My Take on the New Covenant (Part 10): In Summary

Read the series.

In this final part I want to gather things together and summarize what has gone before. In the latter half of the full piece I interact with some other views. I shall not concern myself with running over that ground here. I shall only outline the major pillars of my position on the New Covenant:

  1. Jeremiah 31 is not to be thought about as definitive of the New Covenant. There are many other passages which, although they don’t name the covenant as the NC, are rightly considered as important OT New Covenant passages (e.g. Deut. 30:1-6; Isa. 32:9-20; 42:1-7; 49:1-13; 52:10-53:12; 55:3; 59:15b-21; 61:8; Jer. 32:36:44; Ezek. 16:53-63; 36:22-38; 37:21-28; Hos. 2:18-20; Joel 2:28–3:8; Mic. 7:18-20; Zech. 9:10; 12:6-14.; 59:15-21).
  2. None of the great theistic covenants of the Bible (i.e. the Noahic, Abrahamic, Mosaic, Priestly, Davidic covenants) have a provision of redemption set within them. That means they can never be fulfilled! Sin bars the way.
  3. However, the problem of unfulfillment is overcome by Jesus Christ in the New Covenant.
  4. Since it deals with sin and salvation, the NC deals with the promise of the Holy Spirit.
  5. Two key NC passages, Isaiah 42:1-6 and Isaiah 49:1-8, speak both to Israel and to the nations. Isaiah 42:1-3 is quoted by Matthew 12:17-21, and is applied especially to “the Gentiles.” He might have quoted Isa. 11:10; 42:15; 60:3; Jer. 16:19, and Mal. 1:11.
  6. Further, Isaiah 42 and 49 identify a person as a covenant who will bring salvation to both Israel and the Gentile nations. The NC is the “salvation covenant.”
  7. The Apostle Paul uses NC terminology and applies it to Christian redemption in Colossians 2:11-14 and Philippians 3:3.
  8. Not only that, but Paul explicitly says that Christians taking the Lord’s Supper are celebrating “the blood of the New Covenant” (1 Cor. 11:25). Paul also declares that his ministry is a ministry of the New Covenant in 2 Cor. 3.
  9. Jesus said that His blood was NC blood (e.g. Lk. 22). His disciples partook of the symbolism of it, and they formed the foundation of the Church (Eph. 2:20).
  10. Hebrews 7 – 10 names Jesus as our High Priest, which He can only be on the basis of the New Covenant, since that is the covenant He mediates as High Priest.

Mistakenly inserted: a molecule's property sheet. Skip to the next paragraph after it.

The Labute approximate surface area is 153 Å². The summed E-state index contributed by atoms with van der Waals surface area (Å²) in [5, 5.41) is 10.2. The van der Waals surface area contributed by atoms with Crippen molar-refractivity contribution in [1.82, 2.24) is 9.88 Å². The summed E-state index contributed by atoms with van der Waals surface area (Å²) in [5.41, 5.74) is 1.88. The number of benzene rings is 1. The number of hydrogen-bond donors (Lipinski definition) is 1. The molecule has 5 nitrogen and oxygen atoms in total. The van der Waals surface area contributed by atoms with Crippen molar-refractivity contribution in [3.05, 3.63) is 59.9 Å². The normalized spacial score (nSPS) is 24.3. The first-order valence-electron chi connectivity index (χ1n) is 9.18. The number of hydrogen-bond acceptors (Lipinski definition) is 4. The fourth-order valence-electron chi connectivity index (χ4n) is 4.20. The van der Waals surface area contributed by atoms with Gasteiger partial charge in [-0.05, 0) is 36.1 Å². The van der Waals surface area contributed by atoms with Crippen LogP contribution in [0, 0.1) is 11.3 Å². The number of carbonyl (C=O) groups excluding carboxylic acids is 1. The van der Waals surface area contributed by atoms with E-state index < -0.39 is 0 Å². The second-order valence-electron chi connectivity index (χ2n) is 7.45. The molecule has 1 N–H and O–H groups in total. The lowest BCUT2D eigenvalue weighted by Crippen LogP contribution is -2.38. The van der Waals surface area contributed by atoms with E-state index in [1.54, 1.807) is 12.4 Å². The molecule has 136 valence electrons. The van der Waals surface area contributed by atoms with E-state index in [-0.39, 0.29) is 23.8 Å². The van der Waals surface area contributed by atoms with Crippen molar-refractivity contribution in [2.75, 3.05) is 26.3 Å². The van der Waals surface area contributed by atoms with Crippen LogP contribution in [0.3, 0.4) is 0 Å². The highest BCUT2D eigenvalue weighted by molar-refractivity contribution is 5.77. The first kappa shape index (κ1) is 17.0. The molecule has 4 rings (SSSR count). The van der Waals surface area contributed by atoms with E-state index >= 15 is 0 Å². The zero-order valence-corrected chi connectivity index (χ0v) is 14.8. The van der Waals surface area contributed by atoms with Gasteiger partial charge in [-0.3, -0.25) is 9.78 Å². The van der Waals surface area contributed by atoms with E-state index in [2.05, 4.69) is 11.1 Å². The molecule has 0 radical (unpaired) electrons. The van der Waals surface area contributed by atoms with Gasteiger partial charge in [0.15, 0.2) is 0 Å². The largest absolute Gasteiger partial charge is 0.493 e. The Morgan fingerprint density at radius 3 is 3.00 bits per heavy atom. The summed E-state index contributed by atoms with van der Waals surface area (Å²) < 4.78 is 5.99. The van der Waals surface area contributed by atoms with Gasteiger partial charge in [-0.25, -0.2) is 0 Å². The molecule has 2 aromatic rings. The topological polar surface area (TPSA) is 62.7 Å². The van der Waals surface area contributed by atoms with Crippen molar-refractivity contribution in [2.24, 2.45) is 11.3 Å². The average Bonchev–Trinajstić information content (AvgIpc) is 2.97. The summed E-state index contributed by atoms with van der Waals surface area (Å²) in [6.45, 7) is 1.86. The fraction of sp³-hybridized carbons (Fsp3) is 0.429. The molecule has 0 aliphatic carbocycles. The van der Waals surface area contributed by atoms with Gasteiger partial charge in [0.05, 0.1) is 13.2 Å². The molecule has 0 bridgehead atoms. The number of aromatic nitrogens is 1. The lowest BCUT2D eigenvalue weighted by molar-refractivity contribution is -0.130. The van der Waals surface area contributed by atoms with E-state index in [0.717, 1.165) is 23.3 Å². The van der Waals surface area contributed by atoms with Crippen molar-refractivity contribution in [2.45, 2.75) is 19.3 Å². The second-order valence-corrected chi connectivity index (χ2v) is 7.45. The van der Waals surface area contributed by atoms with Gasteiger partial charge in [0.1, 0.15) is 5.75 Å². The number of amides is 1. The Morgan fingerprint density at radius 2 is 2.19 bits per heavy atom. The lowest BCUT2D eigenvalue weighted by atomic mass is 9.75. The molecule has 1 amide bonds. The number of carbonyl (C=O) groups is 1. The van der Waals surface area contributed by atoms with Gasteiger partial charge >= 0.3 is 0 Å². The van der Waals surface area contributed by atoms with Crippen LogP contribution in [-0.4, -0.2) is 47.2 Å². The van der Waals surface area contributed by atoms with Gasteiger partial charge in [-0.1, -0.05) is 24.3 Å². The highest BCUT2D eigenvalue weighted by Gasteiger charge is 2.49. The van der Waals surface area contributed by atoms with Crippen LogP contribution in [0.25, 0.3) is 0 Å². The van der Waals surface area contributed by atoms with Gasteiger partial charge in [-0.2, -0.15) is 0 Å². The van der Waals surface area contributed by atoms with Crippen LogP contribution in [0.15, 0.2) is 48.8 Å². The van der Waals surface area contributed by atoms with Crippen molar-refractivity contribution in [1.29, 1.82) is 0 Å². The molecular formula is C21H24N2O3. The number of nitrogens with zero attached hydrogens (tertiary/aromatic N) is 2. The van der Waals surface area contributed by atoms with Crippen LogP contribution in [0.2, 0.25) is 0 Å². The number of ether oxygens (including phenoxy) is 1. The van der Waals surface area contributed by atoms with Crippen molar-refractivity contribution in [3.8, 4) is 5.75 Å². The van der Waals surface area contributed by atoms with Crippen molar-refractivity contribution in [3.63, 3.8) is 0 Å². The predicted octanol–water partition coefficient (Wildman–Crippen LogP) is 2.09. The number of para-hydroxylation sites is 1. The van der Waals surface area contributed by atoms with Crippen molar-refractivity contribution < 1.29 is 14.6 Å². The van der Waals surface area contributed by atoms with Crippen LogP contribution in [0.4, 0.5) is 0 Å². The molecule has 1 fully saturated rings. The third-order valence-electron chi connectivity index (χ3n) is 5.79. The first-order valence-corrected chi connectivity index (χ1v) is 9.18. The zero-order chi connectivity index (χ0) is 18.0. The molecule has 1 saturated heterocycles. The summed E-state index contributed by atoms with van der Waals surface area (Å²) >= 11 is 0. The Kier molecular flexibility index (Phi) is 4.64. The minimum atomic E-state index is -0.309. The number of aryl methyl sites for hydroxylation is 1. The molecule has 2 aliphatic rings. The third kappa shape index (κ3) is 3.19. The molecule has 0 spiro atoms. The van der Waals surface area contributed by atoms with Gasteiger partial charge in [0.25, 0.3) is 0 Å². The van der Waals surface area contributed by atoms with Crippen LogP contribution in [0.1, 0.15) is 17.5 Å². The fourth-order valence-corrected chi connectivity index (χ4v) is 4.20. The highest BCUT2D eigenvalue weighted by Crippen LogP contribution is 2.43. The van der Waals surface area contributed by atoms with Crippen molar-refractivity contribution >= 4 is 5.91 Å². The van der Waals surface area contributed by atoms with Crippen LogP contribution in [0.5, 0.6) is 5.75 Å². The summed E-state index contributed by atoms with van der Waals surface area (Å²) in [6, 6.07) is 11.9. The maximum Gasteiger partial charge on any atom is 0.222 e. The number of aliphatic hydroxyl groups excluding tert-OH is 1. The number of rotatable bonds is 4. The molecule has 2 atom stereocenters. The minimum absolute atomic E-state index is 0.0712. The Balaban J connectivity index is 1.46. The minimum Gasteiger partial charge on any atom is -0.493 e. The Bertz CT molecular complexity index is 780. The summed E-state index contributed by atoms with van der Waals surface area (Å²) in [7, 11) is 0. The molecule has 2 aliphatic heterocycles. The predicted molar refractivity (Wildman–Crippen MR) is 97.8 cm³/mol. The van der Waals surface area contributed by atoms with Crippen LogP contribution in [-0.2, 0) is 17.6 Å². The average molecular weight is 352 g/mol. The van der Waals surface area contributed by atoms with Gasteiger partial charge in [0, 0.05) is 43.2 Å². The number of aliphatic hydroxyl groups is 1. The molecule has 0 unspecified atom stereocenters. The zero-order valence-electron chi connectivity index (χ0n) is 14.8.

11. Jesus Christ and the New Covenant are One. He is the covenant mentioned by Isaiah 42:6 and 49:8; as the Lamb of God (Jn. 1:29), He is the covenant “animal” that makes the NC with His own body and blood (Heb. 9:16-17). There is (and never was) any salvation outside of Him. Therefore, the NC is not to be viewed as an agreement external to Him Who made it.
  12. We must beware of impeding our own understanding of God’s Word by wandering away from Scripture to fragmentary pagan notions of treaty and covenant. We will be in poor shape to “hear” the Scripture if we fail listen with both ears and read with both eyes. This is all the more important when the matter under consideration is the oaths of God!
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There are 10 Comments

Mark_Smith's picture

Nice series. I loved it. How do you deal with passages like Ezekiel 36 and 37, which are embedded in multi-chapter long prophecy about God's dealings with future Israel? In Ezekiel's case, God says He will bring the nation back from its scattering in the Exile, and bring them success. It goes much further than that, though, and clearly speaks of the Millennium. It is in that context that the new heart and spirit and new covenant are mentioned. What is the Gentile (read church) connection here except to say the nations will come to a future Jerusalem to worship in this perfect future (which I read as the Millennial reign)? It is promise meant for Israel, and is eschatological?

Paul Henebury's picture

Thanks Mark.  I see the prophecies in these chapters as picturing Israel in the Millennium under the NC.  These links should help: link, link.

Dr. Paul Henebury

I am Founder of Telos Ministries, and Senior Pastor at Agape Bible Church in N. Ca.

G. N. Barkman's picture

Paul, I really appreciate this series.  It is excellent!

 

G. N. Barkman

Paul Henebury's picture

It is encouraging when someone like you praises my work.  I do find it somewhat ironic that lots of Dispensationalists resist my arguments but provide no refutation of them.  Thanks. 

Dr. Paul Henebury